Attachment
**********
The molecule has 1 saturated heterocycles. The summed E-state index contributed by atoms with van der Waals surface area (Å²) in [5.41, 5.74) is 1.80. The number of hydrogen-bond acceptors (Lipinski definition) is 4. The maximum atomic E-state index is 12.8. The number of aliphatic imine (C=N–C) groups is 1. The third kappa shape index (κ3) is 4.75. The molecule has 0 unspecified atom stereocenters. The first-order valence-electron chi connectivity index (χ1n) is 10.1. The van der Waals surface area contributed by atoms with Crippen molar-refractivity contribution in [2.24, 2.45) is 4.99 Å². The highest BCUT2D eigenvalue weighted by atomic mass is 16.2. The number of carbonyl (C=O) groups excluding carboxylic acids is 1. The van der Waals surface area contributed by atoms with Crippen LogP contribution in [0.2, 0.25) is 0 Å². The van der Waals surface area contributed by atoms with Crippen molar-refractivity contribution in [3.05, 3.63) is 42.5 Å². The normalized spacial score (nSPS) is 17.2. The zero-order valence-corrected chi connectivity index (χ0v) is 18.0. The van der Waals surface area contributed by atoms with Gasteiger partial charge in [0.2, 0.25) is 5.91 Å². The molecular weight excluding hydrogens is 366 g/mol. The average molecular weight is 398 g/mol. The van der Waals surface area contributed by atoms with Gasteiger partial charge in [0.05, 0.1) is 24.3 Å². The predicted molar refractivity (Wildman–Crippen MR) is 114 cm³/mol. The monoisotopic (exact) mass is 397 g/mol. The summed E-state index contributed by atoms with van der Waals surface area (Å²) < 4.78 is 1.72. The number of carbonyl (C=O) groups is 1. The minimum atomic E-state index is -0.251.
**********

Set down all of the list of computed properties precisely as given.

The molecule has 1 saturated heterocycles. The summed E-state index contributed by atoms with van der Waals surface area (Å²) in [5.41, 5.74) is 1.80. The number of hydrogen-bond acceptors (Lipinski definition) is 4. The maximum atomic E-state index is 12.8. The number of aliphatic imine (C=N–C) groups is 1. The third kappa shape index (κ3) is 4.75. The molecule has 0 unspecified atom stereocenters. The first-order valence-electron chi connectivity index (χ1n) is 10.1. The van der Waals surface area contributed by atoms with Crippen molar-refractivity contribution in [2.24, 2.45) is 4.99 Å². The highest BCUT2D eigenvalue weighted by atomic mass is 16.2. The number of carbonyl (C=O) groups excluding carboxylic acids is 1. The van der Waals surface area contributed by atoms with Crippen LogP contribution in [0.2, 0.25) is 0 Å². The van der Waals surface area contributed by atoms with Crippen molar-refractivity contribution in [3.05, 3.63) is 42.5 Å². The normalized spacial score (nSPS) is 17.2. The zero-order valence-corrected chi connectivity index (χ0v) is 18.0. The van der Waals surface area contributed by atoms with Gasteiger partial charge in [0.2, 0.25) is 5.91 Å². The molecular weight excluding hydrogens is 366 g/mol. The average molecular weight is 398 g/mol. The van der Waals surface area contributed by atoms with Gasteiger partial charge in [0.05, 0.1) is 24.3 Å². The predicted molar refractivity (Wildman–Crippen MR) is 114 cm³/mol. The monoisotopic (exact) mass is 397 g/mol. The summed E-state index contributed by atoms with van der Waals surface area (Å²) < 4.78 is 1.72. The number of carbonyl (C=O) groups is 1. The minimum atomic E-state index is -0.251.